The US Environmental Protection Agency does not need to face claims that it should require the labeling of potentially hazardous inert ingredients in pesticides, a federal judge has ruled. The agency dodged dissenting pro-health groups for eight years.
The agency was petitioned in 2006 to consider mandatory disclosure of hundreds of hazardous and non-hazardous ingredients. The EPA already requires pesticide manufacturers to list active ingredients on a product’s label, but inert ingredients can be withheld.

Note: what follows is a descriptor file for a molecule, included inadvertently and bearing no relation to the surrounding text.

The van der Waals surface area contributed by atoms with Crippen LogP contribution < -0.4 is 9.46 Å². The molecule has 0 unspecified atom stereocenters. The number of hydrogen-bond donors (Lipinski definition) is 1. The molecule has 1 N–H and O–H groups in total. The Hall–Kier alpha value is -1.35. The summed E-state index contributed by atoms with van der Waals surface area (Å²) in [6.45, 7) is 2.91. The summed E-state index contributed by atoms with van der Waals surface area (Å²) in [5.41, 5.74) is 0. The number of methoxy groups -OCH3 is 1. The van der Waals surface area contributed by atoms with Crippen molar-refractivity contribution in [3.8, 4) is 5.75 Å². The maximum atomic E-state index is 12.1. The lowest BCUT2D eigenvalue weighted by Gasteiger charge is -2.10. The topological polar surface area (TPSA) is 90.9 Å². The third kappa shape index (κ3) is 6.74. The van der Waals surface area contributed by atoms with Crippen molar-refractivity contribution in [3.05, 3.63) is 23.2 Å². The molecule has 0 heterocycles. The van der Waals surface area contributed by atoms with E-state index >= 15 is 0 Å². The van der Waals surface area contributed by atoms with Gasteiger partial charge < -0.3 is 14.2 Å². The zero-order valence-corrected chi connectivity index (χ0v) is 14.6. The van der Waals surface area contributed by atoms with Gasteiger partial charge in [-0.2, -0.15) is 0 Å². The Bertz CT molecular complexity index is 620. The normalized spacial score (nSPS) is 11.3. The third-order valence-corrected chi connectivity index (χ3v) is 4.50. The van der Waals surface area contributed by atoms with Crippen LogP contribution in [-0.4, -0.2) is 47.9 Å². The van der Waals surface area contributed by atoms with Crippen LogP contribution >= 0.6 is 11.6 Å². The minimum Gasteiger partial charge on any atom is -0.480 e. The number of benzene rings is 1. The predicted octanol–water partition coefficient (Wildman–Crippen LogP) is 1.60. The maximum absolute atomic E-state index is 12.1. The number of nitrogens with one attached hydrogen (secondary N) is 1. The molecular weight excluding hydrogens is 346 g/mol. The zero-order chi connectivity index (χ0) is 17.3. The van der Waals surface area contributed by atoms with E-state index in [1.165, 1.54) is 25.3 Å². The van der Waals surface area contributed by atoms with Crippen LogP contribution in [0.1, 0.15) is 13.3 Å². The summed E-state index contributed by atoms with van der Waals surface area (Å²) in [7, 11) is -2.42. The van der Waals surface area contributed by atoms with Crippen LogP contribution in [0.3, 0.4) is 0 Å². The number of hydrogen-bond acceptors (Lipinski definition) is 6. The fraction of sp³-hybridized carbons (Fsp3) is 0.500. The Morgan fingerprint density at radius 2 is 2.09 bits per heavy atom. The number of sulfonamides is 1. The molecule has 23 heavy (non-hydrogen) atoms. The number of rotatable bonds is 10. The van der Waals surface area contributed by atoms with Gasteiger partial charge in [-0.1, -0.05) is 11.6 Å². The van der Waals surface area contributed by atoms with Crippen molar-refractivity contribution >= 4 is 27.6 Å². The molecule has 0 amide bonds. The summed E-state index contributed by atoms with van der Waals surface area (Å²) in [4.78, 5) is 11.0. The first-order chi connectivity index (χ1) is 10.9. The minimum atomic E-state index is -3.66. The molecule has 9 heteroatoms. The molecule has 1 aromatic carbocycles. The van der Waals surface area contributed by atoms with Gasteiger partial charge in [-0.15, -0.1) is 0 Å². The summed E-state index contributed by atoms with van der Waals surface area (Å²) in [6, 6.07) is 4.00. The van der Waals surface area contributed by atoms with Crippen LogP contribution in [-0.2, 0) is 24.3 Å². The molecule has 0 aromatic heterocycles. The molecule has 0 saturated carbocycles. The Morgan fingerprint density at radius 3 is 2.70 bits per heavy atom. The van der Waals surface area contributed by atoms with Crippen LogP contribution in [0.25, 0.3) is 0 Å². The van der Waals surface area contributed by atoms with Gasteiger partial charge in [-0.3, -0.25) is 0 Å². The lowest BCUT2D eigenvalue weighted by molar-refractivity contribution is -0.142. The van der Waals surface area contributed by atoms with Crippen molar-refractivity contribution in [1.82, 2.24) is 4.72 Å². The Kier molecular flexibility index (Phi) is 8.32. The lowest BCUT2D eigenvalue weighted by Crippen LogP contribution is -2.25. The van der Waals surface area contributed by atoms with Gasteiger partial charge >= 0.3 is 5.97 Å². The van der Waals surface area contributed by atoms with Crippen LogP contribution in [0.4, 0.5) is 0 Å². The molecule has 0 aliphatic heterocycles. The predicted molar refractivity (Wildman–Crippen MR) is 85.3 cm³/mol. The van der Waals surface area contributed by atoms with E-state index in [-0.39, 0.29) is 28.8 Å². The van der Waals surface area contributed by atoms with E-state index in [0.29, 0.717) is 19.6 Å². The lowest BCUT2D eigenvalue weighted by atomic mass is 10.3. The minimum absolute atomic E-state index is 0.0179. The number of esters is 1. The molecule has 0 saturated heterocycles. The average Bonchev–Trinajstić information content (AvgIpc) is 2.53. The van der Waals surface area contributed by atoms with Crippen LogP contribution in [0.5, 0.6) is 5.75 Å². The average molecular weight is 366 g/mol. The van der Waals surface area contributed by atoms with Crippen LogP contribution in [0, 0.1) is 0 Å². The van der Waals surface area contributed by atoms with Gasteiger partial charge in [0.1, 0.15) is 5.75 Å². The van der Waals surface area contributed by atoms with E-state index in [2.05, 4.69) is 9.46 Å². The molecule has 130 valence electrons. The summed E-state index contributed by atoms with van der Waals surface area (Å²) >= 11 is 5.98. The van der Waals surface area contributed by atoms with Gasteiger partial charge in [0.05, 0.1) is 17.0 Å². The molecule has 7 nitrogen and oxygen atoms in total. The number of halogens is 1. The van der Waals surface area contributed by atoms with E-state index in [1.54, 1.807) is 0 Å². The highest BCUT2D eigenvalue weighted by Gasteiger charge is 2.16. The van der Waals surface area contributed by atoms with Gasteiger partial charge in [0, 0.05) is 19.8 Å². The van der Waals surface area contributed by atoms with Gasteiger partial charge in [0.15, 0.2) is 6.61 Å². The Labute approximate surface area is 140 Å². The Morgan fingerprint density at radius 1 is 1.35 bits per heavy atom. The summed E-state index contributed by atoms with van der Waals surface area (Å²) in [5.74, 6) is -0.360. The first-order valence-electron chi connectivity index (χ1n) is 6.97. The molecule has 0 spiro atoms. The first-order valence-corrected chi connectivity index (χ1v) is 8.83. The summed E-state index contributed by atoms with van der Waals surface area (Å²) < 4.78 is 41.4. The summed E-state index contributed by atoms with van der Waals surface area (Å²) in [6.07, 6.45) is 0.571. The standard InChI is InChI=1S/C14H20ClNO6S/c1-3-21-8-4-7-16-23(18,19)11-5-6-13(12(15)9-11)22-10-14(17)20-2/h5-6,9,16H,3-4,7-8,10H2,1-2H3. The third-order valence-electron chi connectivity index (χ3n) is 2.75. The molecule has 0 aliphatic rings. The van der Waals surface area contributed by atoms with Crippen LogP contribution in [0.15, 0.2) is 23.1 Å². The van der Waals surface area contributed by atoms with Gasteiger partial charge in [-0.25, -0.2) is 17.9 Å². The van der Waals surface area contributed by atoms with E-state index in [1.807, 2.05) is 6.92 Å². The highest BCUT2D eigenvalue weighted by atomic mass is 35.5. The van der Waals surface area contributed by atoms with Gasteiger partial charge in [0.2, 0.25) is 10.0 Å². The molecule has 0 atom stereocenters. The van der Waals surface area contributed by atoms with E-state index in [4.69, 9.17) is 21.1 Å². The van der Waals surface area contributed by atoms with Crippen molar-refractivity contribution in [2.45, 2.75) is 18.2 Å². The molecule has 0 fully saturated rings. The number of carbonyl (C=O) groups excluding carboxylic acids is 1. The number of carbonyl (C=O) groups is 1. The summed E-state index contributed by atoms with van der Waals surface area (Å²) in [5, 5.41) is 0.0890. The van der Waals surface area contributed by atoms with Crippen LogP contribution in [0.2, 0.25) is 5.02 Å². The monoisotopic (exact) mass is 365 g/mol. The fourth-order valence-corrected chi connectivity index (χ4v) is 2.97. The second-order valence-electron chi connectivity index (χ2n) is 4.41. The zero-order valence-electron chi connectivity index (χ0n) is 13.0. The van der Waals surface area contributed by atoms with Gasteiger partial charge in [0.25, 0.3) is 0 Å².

The Center for Environmental Health and Californians for Pesticide Reformpetitioned the EPA to devise a plan to require labeling 374 inert chemicals on pesticide products that “have been determined to be hazardous under other environmental laws and regulated as such by the EPA,” according to the 2006 complaint.